Milestones in the Royal Regina's History


The club opened for play south of College Avenue with this notice from the Regina Leader, May 4, 1899. It was the first golf club in Saskatchewan. The following excerpt is taken from the Regina Leader on the day of its opening.

The Regina Golf Club is un fait accompli. The course is to the west of the reservoir on the north side of Wascana Creek and has been laid out. A number of gentlemen have joined this week and a number more have intimated intention of joining. His Honour the Lieutenant-Governor (A.E. Forget) has signified his acceptance of the Hon. Presidency. On Saturday afternoon the course will be opened by a match between the members. If a sufficient number join it is proposed to erect a clubhouse for the convenience of members. Mr. J. Kelso Hunter (who laid out the nine-hole course) is the interim secretary.


The club suffered a reduction in its membership by reason of the mosquitoes interfering with the pleasure of the game in the previous year when clouds of them followed Tom Watson’s daily herd which wandered across the golf course on the way to their barns and finally drove the players off the course. 

The club moved to a new site near the North West Mounted Police Barracks, away from the mosquitoes, and played on nine holes on what is now the eastern part of the course. Commissioner Perry of the NWMP and his daughters took an active part in the club.


The club moved back to its original site (now Regina’s Crescent area) and erected a clubhouse there.


The Regina Club hosted the first provincial tournament, inviting participants from the Barracks Club, Sedley, Saskatoon, and Moose Jaw. The winner was member William S. Gray over fellow member J. K. Hunter by a score of 4 & 3.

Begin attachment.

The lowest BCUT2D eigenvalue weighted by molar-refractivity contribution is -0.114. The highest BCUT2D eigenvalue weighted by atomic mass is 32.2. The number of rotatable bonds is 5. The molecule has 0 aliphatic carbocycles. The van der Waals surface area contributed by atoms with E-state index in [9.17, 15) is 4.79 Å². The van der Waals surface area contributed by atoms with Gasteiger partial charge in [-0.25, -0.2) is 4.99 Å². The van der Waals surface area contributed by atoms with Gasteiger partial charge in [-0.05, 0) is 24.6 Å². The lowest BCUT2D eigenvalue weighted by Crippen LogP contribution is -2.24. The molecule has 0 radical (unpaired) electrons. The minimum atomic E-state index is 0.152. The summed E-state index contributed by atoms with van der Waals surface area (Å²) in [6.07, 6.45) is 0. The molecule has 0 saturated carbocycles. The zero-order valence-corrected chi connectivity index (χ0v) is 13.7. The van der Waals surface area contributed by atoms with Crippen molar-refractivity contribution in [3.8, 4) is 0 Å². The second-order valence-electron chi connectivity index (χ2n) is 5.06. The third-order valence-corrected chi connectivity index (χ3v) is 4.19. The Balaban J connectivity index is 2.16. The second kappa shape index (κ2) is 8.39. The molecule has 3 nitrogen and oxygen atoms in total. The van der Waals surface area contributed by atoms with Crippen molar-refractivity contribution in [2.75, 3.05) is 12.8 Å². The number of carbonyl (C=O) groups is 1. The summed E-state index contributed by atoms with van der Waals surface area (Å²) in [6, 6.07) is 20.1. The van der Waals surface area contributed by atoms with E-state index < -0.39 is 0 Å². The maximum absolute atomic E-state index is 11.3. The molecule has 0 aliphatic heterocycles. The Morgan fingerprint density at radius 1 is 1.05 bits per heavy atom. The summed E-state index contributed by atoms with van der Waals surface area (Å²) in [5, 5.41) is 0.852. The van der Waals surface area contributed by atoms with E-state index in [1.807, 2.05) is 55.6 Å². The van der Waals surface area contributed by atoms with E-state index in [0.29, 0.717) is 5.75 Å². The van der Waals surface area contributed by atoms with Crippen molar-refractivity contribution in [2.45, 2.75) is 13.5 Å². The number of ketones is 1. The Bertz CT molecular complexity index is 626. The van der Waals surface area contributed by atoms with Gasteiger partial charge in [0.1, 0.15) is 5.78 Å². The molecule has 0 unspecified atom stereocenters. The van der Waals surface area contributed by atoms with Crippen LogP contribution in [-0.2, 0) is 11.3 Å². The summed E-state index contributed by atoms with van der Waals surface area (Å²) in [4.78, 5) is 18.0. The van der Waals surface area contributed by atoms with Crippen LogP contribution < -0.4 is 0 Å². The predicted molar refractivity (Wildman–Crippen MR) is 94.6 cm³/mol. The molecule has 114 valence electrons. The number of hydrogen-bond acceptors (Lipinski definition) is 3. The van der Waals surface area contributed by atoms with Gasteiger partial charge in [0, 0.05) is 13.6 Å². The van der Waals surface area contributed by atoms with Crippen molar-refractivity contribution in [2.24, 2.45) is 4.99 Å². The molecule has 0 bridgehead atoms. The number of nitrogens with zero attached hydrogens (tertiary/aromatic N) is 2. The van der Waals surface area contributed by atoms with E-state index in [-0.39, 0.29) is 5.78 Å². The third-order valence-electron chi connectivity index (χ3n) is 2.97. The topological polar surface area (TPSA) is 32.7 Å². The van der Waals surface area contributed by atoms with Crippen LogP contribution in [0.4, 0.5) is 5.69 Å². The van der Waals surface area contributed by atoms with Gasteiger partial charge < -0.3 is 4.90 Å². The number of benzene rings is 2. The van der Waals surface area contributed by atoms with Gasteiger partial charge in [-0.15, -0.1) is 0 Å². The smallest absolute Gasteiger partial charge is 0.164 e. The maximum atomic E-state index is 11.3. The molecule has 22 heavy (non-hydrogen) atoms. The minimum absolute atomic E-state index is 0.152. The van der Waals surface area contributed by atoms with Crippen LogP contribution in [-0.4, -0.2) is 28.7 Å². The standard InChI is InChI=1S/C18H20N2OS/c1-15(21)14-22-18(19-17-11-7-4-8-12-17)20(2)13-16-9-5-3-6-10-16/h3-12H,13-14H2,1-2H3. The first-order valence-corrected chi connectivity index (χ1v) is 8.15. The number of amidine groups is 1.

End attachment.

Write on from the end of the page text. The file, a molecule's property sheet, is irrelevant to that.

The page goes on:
The Regina Club again hosted the provincial tournament.


The Club accepted Com. Perry’s invitation to return to the Barracks course and use the south end of the old recreation hall as a dressing room.


A group of discontented members broke away to form the Wascana Country Club. 

The Regina Club expanded to 13 holes with the first five being played twice to make eighteen. The completion of the Regina Street Railway on Dewdney Avenue made for easy access to the Club. 

The Club began to use the NWMP medical officer's residence as their clubhouse.


The Club hired its first professional, Fred Ford or Foord, from Scotland. 

Water pipes were laid to "the five greens which require it most" and scorecards with yardages and bogey scores were printed.


The Club’s second pro was W.H. Brinkworth, Birdie Prosofky’s grandfather.


The Club acquired a formal 21-year lease on its land from the federal government instead of just relying on the good will of the RCMP for tenure, and the club was officially incorporated by an act of the Legislature of Saskatchewan.


The Club opened its new clubhouse complete with "a spacious lounge room, dining room, ladies' locker room and verandah." The men continued to use the old medical residence until their locker room was completed the next year.